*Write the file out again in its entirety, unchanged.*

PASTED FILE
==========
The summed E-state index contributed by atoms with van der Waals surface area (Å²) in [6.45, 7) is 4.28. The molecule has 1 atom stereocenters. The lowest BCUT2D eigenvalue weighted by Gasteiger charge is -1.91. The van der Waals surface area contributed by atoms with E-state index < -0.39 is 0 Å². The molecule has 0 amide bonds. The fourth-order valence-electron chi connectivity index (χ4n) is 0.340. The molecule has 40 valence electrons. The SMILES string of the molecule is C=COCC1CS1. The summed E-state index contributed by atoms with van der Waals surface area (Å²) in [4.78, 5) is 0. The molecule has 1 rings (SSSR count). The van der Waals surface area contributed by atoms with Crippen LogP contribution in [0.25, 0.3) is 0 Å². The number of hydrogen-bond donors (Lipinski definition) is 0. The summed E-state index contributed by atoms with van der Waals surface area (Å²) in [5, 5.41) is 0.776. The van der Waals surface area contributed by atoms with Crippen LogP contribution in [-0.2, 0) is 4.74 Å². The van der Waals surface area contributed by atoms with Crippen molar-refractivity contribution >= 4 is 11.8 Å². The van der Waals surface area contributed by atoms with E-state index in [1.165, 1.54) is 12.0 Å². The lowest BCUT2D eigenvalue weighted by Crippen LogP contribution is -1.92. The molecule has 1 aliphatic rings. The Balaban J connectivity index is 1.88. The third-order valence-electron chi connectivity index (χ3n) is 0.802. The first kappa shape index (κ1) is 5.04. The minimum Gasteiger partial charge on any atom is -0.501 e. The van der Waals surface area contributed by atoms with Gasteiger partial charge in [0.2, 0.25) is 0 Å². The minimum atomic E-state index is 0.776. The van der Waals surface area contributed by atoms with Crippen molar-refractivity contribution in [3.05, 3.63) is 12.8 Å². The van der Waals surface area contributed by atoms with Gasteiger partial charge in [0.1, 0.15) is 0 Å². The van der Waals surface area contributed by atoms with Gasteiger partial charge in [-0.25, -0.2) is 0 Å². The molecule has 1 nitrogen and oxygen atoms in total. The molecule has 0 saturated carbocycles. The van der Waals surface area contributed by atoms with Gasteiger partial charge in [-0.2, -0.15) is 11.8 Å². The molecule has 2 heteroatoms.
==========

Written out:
The summed E-state index contributed by atoms with van der Waals surface area (Å²) in [6.45, 7) is 4.28. The molecule has 1 atom stereocenters. The lowest BCUT2D eigenvalue weighted by Gasteiger charge is -1.91. The van der Waals surface area contributed by atoms with E-state index < -0.39 is 0 Å². The molecule has 0 amide bonds. The fourth-order valence-electron chi connectivity index (χ4n) is 0.340. The molecule has 40 valence electrons. The SMILES string of the molecule is C=COCC1CS1. The summed E-state index contributed by atoms with van der Waals surface area (Å²) in [4.78, 5) is 0. The molecule has 1 rings (SSSR count). The van der Waals surface area contributed by atoms with Crippen LogP contribution in [0.25, 0.3) is 0 Å². The number of hydrogen-bond donors (Lipinski definition) is 0. The summed E-state index contributed by atoms with van der Waals surface area (Å²) in [5, 5.41) is 0.776. The van der Waals surface area contributed by atoms with Crippen LogP contribution in [-0.2, 0) is 4.74 Å². The van der Waals surface area contributed by atoms with Crippen molar-refractivity contribution >= 4 is 11.8 Å². The van der Waals surface area contributed by atoms with E-state index in [1.165, 1.54) is 12.0 Å². The lowest BCUT2D eigenvalue weighted by Crippen LogP contribution is -1.92. The molecule has 1 aliphatic rings. The Balaban J connectivity index is 1.88. The third-order valence-electron chi connectivity index (χ3n) is 0.802. The first kappa shape index (κ1) is 5.04. The minimum Gasteiger partial charge on any atom is -0.501 e. The van der Waals surface area contributed by atoms with Gasteiger partial charge in [0.2, 0.25) is 0 Å². The minimum atomic E-state index is 0.776. The van der Waals surface area contributed by atoms with Crippen molar-refractivity contribution in [3.05, 3.63) is 12.8 Å². The van der Waals surface area contributed by atoms with Gasteiger partial charge in [0.1, 0.15) is 0 Å². The van der Waals surface area contributed by atoms with Gasteiger partial charge in [-0.25, -0.2) is 0 Å². The molecule has 1 nitrogen and oxygen atoms in total. The molecule has 0 saturated carbocycles. The van der Waals surface area contributed by atoms with Gasteiger partial charge in [-0.2, -0.15) is 11.8 Å². The molecule has 2 heteroatoms.